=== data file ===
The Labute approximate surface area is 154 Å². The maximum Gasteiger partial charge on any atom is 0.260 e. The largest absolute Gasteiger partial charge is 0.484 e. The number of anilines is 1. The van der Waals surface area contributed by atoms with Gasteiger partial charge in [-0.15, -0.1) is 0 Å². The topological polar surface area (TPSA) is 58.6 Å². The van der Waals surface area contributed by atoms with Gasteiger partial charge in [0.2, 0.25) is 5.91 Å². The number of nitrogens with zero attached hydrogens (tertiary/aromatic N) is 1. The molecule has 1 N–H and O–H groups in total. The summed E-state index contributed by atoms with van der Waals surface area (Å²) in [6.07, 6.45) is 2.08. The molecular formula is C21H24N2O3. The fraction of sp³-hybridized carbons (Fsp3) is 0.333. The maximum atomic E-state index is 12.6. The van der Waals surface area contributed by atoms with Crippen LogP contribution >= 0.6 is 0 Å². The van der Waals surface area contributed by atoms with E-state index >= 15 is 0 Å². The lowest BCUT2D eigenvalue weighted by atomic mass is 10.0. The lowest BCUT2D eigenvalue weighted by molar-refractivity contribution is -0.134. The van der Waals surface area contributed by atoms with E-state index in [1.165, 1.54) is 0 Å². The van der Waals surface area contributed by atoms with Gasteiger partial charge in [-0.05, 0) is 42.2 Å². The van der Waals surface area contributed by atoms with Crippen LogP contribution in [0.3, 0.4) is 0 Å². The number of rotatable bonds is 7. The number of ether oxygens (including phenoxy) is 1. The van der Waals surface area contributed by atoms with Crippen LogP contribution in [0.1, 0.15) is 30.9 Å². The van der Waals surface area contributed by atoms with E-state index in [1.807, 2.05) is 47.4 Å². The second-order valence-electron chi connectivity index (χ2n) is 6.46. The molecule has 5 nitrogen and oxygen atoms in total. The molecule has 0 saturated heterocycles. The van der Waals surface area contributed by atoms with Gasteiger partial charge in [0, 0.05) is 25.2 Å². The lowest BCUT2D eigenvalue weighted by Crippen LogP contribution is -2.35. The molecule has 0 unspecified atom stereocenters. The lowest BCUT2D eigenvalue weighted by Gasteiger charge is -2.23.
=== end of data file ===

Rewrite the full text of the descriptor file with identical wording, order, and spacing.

The Labute approximate surface area is 154 Å². The maximum Gasteiger partial charge on any atom is 0.260 e. The largest absolute Gasteiger partial charge is 0.484 e. The number of anilines is 1. The van der Waals surface area contributed by atoms with Gasteiger partial charge in [-0.15, -0.1) is 0 Å². The topological polar surface area (TPSA) is 58.6 Å². The van der Waals surface area contributed by atoms with Gasteiger partial charge in [0.2, 0.25) is 5.91 Å². The number of nitrogens with zero attached hydrogens (tertiary/aromatic N) is 1. The molecule has 1 N–H and O–H groups in total. The summed E-state index contributed by atoms with van der Waals surface area (Å²) in [6.07, 6.45) is 2.08. The molecular formula is C21H24N2O3. The fraction of sp³-hybridized carbons (Fsp3) is 0.333. The maximum atomic E-state index is 12.6. The van der Waals surface area contributed by atoms with Crippen LogP contribution >= 0.6 is 0 Å². The van der Waals surface area contributed by atoms with E-state index >= 15 is 0 Å². The lowest BCUT2D eigenvalue weighted by atomic mass is 10.0. The lowest BCUT2D eigenvalue weighted by molar-refractivity contribution is -0.134. The van der Waals surface area contributed by atoms with E-state index in [1.165, 1.54) is 0 Å². The van der Waals surface area contributed by atoms with Gasteiger partial charge in [-0.05, 0) is 42.2 Å². The van der Waals surface area contributed by atoms with Crippen LogP contribution in [0.3, 0.4) is 0 Å². The number of rotatable bonds is 7. The number of ether oxygens (including phenoxy) is 1. The van der Waals surface area contributed by atoms with Crippen LogP contribution in [0.1, 0.15) is 30.9 Å². The van der Waals surface area contributed by atoms with E-state index in [1.807, 2.05) is 47.4 Å². The second-order valence-electron chi connectivity index (χ2n) is 6.46. The molecule has 5 nitrogen and oxygen atoms in total. The molecule has 0 saturated heterocycles. The van der Waals surface area contributed by atoms with Gasteiger partial charge in [0, 0.05) is 25.2 Å². The lowest BCUT2D eigenvalue weighted by Crippen LogP contribution is -2.35. The molecule has 0 unspecified atom stereocenters. The lowest BCUT2D eigenvalue weighted by Gasteiger charge is -2.23.